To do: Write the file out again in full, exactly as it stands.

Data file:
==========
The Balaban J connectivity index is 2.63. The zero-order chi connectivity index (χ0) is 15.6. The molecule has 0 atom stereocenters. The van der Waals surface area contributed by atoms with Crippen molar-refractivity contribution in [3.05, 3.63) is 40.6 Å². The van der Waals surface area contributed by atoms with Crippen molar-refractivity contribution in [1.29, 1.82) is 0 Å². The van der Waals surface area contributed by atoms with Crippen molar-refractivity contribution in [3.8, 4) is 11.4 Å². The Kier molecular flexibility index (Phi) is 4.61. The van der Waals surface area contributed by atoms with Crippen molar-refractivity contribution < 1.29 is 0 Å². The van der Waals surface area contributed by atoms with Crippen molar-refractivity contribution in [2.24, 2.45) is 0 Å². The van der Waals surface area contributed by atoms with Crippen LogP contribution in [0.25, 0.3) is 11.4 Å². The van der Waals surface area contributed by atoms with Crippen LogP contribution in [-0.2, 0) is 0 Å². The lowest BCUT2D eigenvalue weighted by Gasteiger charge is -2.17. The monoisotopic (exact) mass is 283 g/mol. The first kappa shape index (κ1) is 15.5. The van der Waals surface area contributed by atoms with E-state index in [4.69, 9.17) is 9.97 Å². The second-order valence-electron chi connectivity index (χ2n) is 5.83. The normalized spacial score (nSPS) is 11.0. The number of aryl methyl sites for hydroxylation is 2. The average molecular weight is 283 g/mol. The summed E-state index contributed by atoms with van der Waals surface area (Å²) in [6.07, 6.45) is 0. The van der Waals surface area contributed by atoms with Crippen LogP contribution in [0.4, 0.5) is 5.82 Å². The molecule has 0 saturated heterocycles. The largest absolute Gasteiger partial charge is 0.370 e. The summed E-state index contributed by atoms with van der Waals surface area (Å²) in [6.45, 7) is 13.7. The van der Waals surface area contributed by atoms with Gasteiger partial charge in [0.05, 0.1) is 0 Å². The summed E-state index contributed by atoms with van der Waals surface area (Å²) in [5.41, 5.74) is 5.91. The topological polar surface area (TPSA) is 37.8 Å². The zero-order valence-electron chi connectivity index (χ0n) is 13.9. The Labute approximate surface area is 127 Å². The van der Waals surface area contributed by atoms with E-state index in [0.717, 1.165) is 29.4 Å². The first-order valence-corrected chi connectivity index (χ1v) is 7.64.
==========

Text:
The Balaban J connectivity index is 2.63. The zero-order chi connectivity index (χ0) is 15.6. The molecule has 0 atom stereocenters. The van der Waals surface area contributed by atoms with Crippen molar-refractivity contribution in [3.05, 3.63) is 40.6 Å². The van der Waals surface area contributed by atoms with Crippen molar-refractivity contribution in [1.29, 1.82) is 0 Å². The van der Waals surface area contributed by atoms with Crippen molar-refractivity contribution in [3.8, 4) is 11.4 Å². The Kier molecular flexibility index (Phi) is 4.61. The van der Waals surface area contributed by atoms with Crippen molar-refractivity contribution < 1.29 is 0 Å². The van der Waals surface area contributed by atoms with Crippen molar-refractivity contribution in [2.24, 2.45) is 0 Å². The van der Waals surface area contributed by atoms with Crippen LogP contribution in [0.25, 0.3) is 11.4 Å². The van der Waals surface area contributed by atoms with Crippen LogP contribution in [-0.2, 0) is 0 Å². The lowest BCUT2D eigenvalue weighted by Gasteiger charge is -2.17. The monoisotopic (exact) mass is 283 g/mol. The first kappa shape index (κ1) is 15.5. The van der Waals surface area contributed by atoms with E-state index in [4.69, 9.17) is 9.97 Å². The second-order valence-electron chi connectivity index (χ2n) is 5.83. The normalized spacial score (nSPS) is 11.0. The number of aryl methyl sites for hydroxylation is 2. The average molecular weight is 283 g/mol. The summed E-state index contributed by atoms with van der Waals surface area (Å²) in [6.07, 6.45) is 0. The van der Waals surface area contributed by atoms with Crippen LogP contribution in [0.4, 0.5) is 5.82 Å². The molecule has 0 saturated heterocycles. The largest absolute Gasteiger partial charge is 0.370 e. The summed E-state index contributed by atoms with van der Waals surface area (Å²) in [6.45, 7) is 13.7. The van der Waals surface area contributed by atoms with Gasteiger partial charge in [0.05, 0.1) is 0 Å². The summed E-state index contributed by atoms with van der Waals surface area (Å²) in [5.41, 5.74) is 5.91. The topological polar surface area (TPSA) is 37.8 Å². The zero-order valence-electron chi connectivity index (χ0n) is 13.9. The Labute approximate surface area is 127 Å². The van der Waals surface area contributed by atoms with E-state index in [0.717, 1.165) is 29.4 Å². The first-order valence-corrected chi connectivity index (χ1v) is 7.64.